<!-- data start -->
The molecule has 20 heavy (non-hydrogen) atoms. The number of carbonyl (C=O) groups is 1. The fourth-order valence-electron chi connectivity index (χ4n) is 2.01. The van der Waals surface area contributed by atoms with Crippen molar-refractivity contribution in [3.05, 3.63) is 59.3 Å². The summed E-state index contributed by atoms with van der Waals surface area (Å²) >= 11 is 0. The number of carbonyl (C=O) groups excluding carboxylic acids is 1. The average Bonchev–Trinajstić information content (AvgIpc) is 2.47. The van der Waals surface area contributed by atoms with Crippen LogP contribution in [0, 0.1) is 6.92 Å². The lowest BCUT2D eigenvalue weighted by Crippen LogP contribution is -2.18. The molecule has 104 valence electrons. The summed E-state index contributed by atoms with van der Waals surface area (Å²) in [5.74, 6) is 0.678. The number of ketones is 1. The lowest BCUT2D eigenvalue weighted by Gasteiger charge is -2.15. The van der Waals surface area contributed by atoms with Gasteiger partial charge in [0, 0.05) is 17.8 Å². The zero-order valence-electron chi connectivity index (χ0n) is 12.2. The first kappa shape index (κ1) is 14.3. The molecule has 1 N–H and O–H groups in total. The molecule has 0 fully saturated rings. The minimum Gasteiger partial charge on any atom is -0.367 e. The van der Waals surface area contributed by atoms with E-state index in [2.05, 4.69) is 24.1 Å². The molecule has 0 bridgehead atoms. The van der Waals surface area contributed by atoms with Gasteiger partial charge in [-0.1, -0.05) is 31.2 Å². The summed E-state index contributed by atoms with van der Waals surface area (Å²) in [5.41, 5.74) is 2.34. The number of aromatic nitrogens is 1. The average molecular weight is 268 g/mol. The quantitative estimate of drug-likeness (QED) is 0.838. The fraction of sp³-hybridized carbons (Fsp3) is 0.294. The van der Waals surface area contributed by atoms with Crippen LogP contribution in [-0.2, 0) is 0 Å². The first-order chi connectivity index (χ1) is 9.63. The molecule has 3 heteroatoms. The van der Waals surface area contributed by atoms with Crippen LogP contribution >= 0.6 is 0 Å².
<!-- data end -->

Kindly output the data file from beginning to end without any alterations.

The molecule has 20 heavy (non-hydrogen) atoms. The number of carbonyl (C=O) groups is 1. The fourth-order valence-electron chi connectivity index (χ4n) is 2.01. The van der Waals surface area contributed by atoms with Crippen molar-refractivity contribution in [3.05, 3.63) is 59.3 Å². The summed E-state index contributed by atoms with van der Waals surface area (Å²) >= 11 is 0. The number of carbonyl (C=O) groups excluding carboxylic acids is 1. The average Bonchev–Trinajstić information content (AvgIpc) is 2.47. The van der Waals surface area contributed by atoms with Crippen LogP contribution in [0, 0.1) is 6.92 Å². The lowest BCUT2D eigenvalue weighted by Crippen LogP contribution is -2.18. The molecule has 104 valence electrons. The summed E-state index contributed by atoms with van der Waals surface area (Å²) in [5.74, 6) is 0.678. The number of ketones is 1. The lowest BCUT2D eigenvalue weighted by Gasteiger charge is -2.15. The van der Waals surface area contributed by atoms with Gasteiger partial charge in [0, 0.05) is 17.8 Å². The zero-order valence-electron chi connectivity index (χ0n) is 12.2. The first kappa shape index (κ1) is 14.3. The molecule has 1 N–H and O–H groups in total. The molecule has 0 fully saturated rings. The minimum Gasteiger partial charge on any atom is -0.367 e. The van der Waals surface area contributed by atoms with E-state index in [2.05, 4.69) is 24.1 Å². The molecule has 0 bridgehead atoms. The van der Waals surface area contributed by atoms with Gasteiger partial charge in [-0.1, -0.05) is 31.2 Å². The summed E-state index contributed by atoms with van der Waals surface area (Å²) in [5.41, 5.74) is 2.34. The number of aromatic nitrogens is 1. The average molecular weight is 268 g/mol. The quantitative estimate of drug-likeness (QED) is 0.838. The fraction of sp³-hybridized carbons (Fsp3) is 0.294. The van der Waals surface area contributed by atoms with Crippen LogP contribution in [-0.2, 0) is 0 Å². The first-order chi connectivity index (χ1) is 9.63. The molecule has 3 heteroatoms. The van der Waals surface area contributed by atoms with Crippen LogP contribution >= 0.6 is 0 Å².